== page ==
Such an inspiring story to share, and beautiful photographs that go with it! I love your honesty regarding travelling with a ‘buddy’ too, it does not always work out the way we want – and that that is okay.

    1. Amélie Post author

      Very true! I was a bit mad with myself because 2015 was all about learning to be content on my own and deciding to pair with a friend – and miserably failing at it – felt like a double fail a little bit. Onwards and upwards 🙂

  3. Thayrn

    As a seasoned world tourer, I can appreciate the hard-felt insights you’ve discovered.
    That said, your photos engulf the viewer, as your prose.
    Very true, we are meant to live ‘in’ the earth, and digital detox will surely be a real, clinical therapy!
    Much appreciation for sharing your travels!

  4. Yukeshwaran Devadas

    Beautifully written, I could feel your whole journey from your words, especially the last paragraph which was truly inspiring. All The Best & Take Care Amelie!

  5. Adelya

    Thank you very much for your travel stories! They are very inspiring. Can’t wait to read more about your adventures! Good luck and all the best to you!=)

  6. Agness of Fit Travelling

    The Balkans are amazing! Everyone should visit Serbia, Croatia, and Macedonia! Cycling seems like fun!

  7. sara khalifeh

    Hello! i’m in the final stages of planning my first cycling trip from Istanbul to Bosnia going up the Albanian coast and my final planning stages I mean realizing how much i do NOT know about cycle touring and how excited I am to try!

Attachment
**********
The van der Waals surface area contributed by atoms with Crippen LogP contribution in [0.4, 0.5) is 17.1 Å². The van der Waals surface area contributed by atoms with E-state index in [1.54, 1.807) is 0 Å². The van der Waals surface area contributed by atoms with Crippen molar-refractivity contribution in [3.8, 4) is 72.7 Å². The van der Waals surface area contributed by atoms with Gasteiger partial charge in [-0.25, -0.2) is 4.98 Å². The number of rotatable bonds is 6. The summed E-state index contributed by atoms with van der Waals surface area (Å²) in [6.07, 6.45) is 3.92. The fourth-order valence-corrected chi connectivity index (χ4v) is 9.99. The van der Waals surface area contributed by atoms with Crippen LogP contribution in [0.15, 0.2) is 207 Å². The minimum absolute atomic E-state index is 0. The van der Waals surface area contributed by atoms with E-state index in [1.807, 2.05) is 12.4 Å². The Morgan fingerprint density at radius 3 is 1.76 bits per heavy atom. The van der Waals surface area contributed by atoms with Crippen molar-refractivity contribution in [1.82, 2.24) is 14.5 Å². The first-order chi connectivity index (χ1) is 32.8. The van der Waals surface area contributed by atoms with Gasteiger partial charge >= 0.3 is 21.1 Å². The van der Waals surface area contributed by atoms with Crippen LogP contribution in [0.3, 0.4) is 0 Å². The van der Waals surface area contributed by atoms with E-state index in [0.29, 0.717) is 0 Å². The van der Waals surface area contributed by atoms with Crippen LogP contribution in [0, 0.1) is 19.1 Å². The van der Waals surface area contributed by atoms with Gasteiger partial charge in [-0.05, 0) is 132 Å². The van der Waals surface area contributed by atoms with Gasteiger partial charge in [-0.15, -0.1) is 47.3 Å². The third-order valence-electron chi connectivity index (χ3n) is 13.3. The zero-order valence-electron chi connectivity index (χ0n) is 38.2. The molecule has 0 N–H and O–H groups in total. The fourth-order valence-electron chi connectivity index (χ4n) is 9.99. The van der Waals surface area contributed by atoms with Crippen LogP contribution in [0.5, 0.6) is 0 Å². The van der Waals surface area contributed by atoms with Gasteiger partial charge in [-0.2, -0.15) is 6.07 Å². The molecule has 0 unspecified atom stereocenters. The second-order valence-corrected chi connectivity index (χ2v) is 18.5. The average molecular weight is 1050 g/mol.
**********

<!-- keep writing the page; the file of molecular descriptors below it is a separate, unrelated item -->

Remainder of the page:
a couple questions if you have the time!
    i’m planning on wild camping most of the way was this an issue for you? was finding camp spots every night hard? I’ve heard warnings about undetonated landmines so now i’m worried about going too far off the road to feel comfortable camping.
    Also as a girl doing this alone I was wondering if that presented any issues for you or you felt comfortable being alone?
    I’m planning on heading off in the next couple days and cycling through may into early june!
    any advice is welcome!
    thanks for your time!

    1. sara khalifeh

      Sorry i realized after that my wording was weird, since you said you traveled with another solo traveler throughout your trip. Now that you have that experience do you think its possible to do as a solo female traveler?

  8. Diana Rivadeneira

    Beautiful post!! I’m about to start a solo cycling trip from Zagreb to Istanbul (in two days!!) and have been a little intimidated about doing it alone. I did over 3000k in western Europe, and solo cycling/ wild camping in that part of the world is super safe and fairly easy. It sounds like the Balkans really get you out of your comfort zone, and as you say, that’s where life begins! Thank you!!!!

  9. Cheryl Garcia

    Wow, what a wild time you had on your cycling adventure… so sorry for your relationship with the traveling companion, that seemed horrible. I found your blog while researching how to stay on our lifestyle diet while in Croatioa, we will be there in 30 days. We are whole food plant-based so it is similar to vegan but NO oil. We will have private guides so it will be much different than your adventure. Thank you somuch for your lovely blog, keep up the happy travels.